I am utterly intrigued by the concept of giving children a vote.
The new Hungarian government is considering giving mothers with small children an extra vote in elections, so that they can vote on behalf of their children. I’m not sure how ‘up to date’ you are with your Hungarian politics, (yeah, me neither), but in short, the conservative Fidesz party have come up with various controversial policies since coming into power, and this proposal is its most controversial yet.
József Szájer, a senior Fidesz official and MEP, said that 20% of Hungarian society consists of children.
"This is quite a considerable group that is left out of representation. The interests of these future generations are not represented in decision-making."
He added: "We know at first it seems an unusual idea, but in the 50s it was unusual to give votes to black people; 100 years ago, it was unusual to give votes to women."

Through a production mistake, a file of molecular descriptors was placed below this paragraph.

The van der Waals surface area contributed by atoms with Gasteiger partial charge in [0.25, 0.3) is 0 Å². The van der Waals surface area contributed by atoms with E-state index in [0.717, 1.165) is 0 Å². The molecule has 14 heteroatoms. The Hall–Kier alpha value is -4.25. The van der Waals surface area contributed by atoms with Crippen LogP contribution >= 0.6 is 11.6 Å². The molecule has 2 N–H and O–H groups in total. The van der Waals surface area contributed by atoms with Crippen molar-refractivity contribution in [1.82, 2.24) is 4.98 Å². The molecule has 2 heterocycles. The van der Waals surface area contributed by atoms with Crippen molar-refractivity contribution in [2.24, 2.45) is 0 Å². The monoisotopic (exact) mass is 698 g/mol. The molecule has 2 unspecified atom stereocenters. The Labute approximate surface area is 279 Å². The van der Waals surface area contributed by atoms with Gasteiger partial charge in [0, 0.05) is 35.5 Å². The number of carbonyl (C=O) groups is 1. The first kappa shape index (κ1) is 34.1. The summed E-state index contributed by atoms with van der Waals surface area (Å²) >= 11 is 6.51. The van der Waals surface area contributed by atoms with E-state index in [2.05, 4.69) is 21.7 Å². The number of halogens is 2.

Well, technically, he’s right, isn’t he? It’s the votes we take and the decisions we make today that influence our children.
Looking at the 2001 census data for England, the children under voting age made up just over 20% of the population – similar to Hungary’s stats – which, as Szájer said, is a pretty big chunk of the pie.
I have to wonder, if children were given a voice, would it make any difference? Would they vote to shut or reduce SureStart centres? Would they vote to close libraries? Or 1 o’clock clubs? Or community services such as breastfeeding cafes?
Of course, I know that children don’t really understand the value of money, and won’t get that the government is trying to claw us out of a financial hole, but since it’s them that will have to pay pensions and medical and so on for a bunch of old people down the line I do like the thought of them having some say in the matter – perhaps not infants and toddlers, but young people are able to contribute or detract from society so much more from a much younger age now, so maybe it’s time they start having a say in it too? Children stop being children so much earlier than they used to, so rather than repress them, frustrating and prohibiting them, maybe they should be given more responsibility.
If you’re old enough to take responsibility for your actions, shouldn’t you also be given the opportunity to take responsibility for your future?
Image credit: Ian Britton